NCMA Endocrinology and Diabetes Center, under the leadership of endocrinologist Yuichiro D. Nakai, MD, has achieved AADE accreditation through the American Association of Diabetes Educators program
Patients who have diabetes know how challenging it can be to manage the disease. In addition to constantly monitoring the condition and taking medication, reducing the risk for complications is part of the daily routine. Healthy eating, physical activity and managing symptoms while focusing on prevention may seem overwhelming for patients newly diagnosed with diabetes, this is where diabetes education steps in and helps to keep a patient on track.
As a member of the healthcare team, a diabetes educator focuses on making living with diabetes easier. They work with each patient individually to develop a personalized plan to stay healthy, while providing the tools and ongoing support to put that plan into action and make it a routine part of life.
“Most patients will never be ‘cured’ of diabetes,” explains Dr. Nakai, NCMA Endocrinology and Diabetes Center medical director. “Over their lifetime, most will have and live with multiple diabetes complications (medical, psychological, social, financial, etc.). As a chronic disease requiring both lifestyle and medication therapy, at some point, most will “burn out” on dealing with diabetes daily for at least some period of time.
“One crucial concept in diabetes care is goal-setting and management which comes with the understanding that most patients will experience a greater, cumulative lifetime benefit from setting aggressive goals for their diabetes management early in their diagnosis, rather than waiting to make lifestyle changes until symptoms become a real problem. This means that patients need to be educated in goal setting and promoting safe, yet aggressive early therapies for the disease. This in turn will lead to a lifetime of not only managed diabetes, but a longer, healthier life overall.”
The educational guidelines
Diabetes education is now a recognized part of diabetes care and is covered by Medicare and most health insurance plans when it is offered through an accredited diabetes education program such as the newly AACE/ACE accredited NCMA Diabetes Center, which has met vigorous criteria set by the U.S. Department of Health & Human Services.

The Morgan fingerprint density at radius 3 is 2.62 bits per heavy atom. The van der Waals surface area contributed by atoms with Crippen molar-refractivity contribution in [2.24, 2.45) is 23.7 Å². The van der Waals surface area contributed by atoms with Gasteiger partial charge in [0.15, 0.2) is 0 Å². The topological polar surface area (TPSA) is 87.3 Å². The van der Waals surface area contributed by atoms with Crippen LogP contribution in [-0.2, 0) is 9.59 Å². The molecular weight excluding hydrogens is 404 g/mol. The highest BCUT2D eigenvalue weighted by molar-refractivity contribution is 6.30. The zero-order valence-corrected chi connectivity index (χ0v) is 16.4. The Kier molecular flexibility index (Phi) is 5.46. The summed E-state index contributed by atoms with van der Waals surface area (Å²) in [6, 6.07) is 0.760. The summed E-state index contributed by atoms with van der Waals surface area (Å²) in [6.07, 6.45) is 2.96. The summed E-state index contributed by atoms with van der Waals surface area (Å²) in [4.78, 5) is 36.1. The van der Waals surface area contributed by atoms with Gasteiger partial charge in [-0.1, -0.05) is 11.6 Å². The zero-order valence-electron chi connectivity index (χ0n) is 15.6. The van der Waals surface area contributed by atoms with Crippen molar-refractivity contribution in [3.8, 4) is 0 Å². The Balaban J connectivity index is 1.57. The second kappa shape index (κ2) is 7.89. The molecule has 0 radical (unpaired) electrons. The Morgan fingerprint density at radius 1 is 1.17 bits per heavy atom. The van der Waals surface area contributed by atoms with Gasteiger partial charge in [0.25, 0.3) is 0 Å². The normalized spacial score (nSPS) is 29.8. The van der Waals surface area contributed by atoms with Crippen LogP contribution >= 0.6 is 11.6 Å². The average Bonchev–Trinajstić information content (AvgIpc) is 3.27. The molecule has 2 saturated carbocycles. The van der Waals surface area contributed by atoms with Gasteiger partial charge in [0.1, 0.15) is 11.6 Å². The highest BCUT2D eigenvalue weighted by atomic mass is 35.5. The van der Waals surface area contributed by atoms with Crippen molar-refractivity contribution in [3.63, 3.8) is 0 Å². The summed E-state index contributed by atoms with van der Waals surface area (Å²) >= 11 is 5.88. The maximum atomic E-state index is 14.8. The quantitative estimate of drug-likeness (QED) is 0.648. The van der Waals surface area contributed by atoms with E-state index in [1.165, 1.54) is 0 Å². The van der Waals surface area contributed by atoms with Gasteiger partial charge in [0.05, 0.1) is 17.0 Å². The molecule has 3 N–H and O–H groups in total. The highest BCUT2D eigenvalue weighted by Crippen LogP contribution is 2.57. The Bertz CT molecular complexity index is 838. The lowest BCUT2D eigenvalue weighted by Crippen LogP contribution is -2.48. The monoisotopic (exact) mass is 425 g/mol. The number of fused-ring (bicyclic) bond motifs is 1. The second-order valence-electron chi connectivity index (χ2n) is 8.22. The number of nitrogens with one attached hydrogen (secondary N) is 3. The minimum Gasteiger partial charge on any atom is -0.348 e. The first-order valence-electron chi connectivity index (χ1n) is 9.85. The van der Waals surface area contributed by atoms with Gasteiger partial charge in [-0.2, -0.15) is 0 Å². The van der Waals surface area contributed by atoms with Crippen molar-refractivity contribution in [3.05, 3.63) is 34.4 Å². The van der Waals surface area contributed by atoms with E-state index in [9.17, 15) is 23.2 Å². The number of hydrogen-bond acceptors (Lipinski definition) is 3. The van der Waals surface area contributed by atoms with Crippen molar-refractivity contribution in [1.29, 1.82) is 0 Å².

The AACE/ACE guidelines contain specific processes to assist in choosing therapy of which Dr. Naiki’s recommendations include:
- Remember that lifestyle modifications first addressed back in 1916 still work and that aggressive lifestyle changes can outperform adding an individual diabetes drug without lifestyle change.
- Discuss what are likely to be changing individualized diabetes goals over time and provide specific suggested changes to get to those goals. If unable to do so personally due to time or other constraints, refer patients for diabetes and nutritional education.
- Recognize that most drugs will have benefits and side effects within days so in most circumstances adjustments can be made rapidly. The exceptions that take a little longer for full dose effect include TZDs, weekly incretins and new, longer-acting basal insulins.
- Scheduled, short-interval, one- to three-month follow-up appointments to specifically address success and side effects of medications may help keep the focus on diabetes and help minimize therapeutic inertia.
- Try to identify when patients are not ready or able to intensify glucose control early in visits, and then redirect time/effort to other long-term diabetes-related concerns such as foot exams, pushing patients to schedule eye exams, and addressing lipid or blood pressure goals.
- Refer to an endocrinologist or diabetes specialist when a patient is not meeting individualized goals.
The NCMA Diabetes Center is under the leadership of Chief Endocrinologist and Diabetes Center Medical Director, Yuichiro D. Nakai, MD, and offers a multidisciplinary team approach to treatment with Heather Kehres, PA-C and Jennifer Logan, RD, CDE.
Recognizing that education is the key to prevention as well as proper management of diabetes, NCMA Endocrinology and Diabetes Center offers workshops to cover all aspects of diabetes care including diabetic weight management, nutrition, safe exercise for diabetics, glucose meter use, insulin use, carbohydrate exchanges/ carbohydrate counting. One-on-one patient diabetes education and nutritional visits are also offered.
To learn more or to schedule an appointment call 707-578-7530.